The pacing in general is pretty solid as well. Each arena you're dropped into takes roughly 10-minutes to complete, changing up the scenery several times in an hour. However, it's something of a double-edged sword because Forgive Me Father's level design is a mixed bag.

Some levels end with you saying to yourself, "Wow, I would play that on repeat for five hours," while others can feel painfully slow, such as the late-game water and factory levels. Many of the poorly designed levels feel almost intentional and deliberate throwbacks to Forgive Me Father's old-school inspirations. Unfortunately, intentional or not, a poorly designed level just isn't fun to play and takes a lot of the wind out of the sails of the game's otherwise solid pacing. 

Forgive Me Father's steep difficulty curve is also an issue as you'll hit a difficulty wall around the second boss. It's something that made me turn the difficulty down so that I could even parse what was going on without dying.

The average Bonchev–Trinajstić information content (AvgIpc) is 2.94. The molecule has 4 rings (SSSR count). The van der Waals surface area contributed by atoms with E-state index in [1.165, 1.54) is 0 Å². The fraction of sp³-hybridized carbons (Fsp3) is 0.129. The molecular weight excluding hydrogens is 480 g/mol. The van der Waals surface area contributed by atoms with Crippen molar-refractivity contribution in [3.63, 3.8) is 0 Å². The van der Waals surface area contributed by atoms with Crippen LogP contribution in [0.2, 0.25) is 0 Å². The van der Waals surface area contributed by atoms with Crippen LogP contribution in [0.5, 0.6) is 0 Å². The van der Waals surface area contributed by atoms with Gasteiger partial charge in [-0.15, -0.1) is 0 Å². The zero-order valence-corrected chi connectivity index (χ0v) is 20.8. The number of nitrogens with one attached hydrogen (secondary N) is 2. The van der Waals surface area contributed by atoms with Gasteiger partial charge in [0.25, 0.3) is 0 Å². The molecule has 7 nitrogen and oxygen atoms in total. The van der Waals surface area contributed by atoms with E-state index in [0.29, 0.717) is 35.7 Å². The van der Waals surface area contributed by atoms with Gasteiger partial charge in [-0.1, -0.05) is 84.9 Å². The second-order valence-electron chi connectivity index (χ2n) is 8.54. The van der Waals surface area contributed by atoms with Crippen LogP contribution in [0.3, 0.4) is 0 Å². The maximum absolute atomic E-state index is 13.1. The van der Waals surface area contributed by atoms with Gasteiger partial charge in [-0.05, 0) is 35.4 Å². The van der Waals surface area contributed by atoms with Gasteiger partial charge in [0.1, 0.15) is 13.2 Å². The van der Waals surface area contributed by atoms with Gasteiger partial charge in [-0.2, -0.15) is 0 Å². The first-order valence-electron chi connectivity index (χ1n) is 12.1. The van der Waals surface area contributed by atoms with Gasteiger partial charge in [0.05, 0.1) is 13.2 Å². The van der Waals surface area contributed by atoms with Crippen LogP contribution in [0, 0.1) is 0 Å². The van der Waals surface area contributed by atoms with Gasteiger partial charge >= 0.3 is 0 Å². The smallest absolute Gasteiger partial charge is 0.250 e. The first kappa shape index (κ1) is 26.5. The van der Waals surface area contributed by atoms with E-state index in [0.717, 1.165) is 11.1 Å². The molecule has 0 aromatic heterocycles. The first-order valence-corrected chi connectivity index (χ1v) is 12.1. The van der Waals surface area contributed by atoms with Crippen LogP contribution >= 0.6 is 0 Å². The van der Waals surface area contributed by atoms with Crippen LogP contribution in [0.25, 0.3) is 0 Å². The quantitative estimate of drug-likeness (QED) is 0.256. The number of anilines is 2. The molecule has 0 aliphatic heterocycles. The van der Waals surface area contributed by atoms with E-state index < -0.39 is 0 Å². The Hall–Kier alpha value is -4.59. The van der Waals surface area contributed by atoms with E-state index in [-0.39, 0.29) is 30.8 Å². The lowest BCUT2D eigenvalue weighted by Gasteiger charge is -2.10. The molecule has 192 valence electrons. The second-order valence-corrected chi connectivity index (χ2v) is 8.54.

That said, lowering the difficulty didn't hinder my enjoyment; the challenge wasn't part of the appeal. Exploring the eerie environments and discovering the best tactics to adopt when facing new, expertly-designed H.P. Lovecraft-inspired enemies is where Forgive Me Father shines the brightest.

In terms of a story, Forgive Me Father is extremely light. The intro cinematic tells you that your cousin seems to have been kidnapped by a Cthulu death cult, and you've headed into town to try and track them down. That's just about all you'll get.

Each level has a small peppering of hidden story elements to track down, but this isn't a game about story — it's about blowing the heads off of Lovecraftian horrors. Luckily, that's something that Forgive Me Father is extremely good at.

Along the way, your character provides a running narration of many of the events in each level. Unfortunately, they're probably the worst part of the game. The voice performance simply isn't very good and feels extremely out of place with its constant quips and jokes against the grim backdrop of shooting your way through the possessed inhabitants of a harbor town.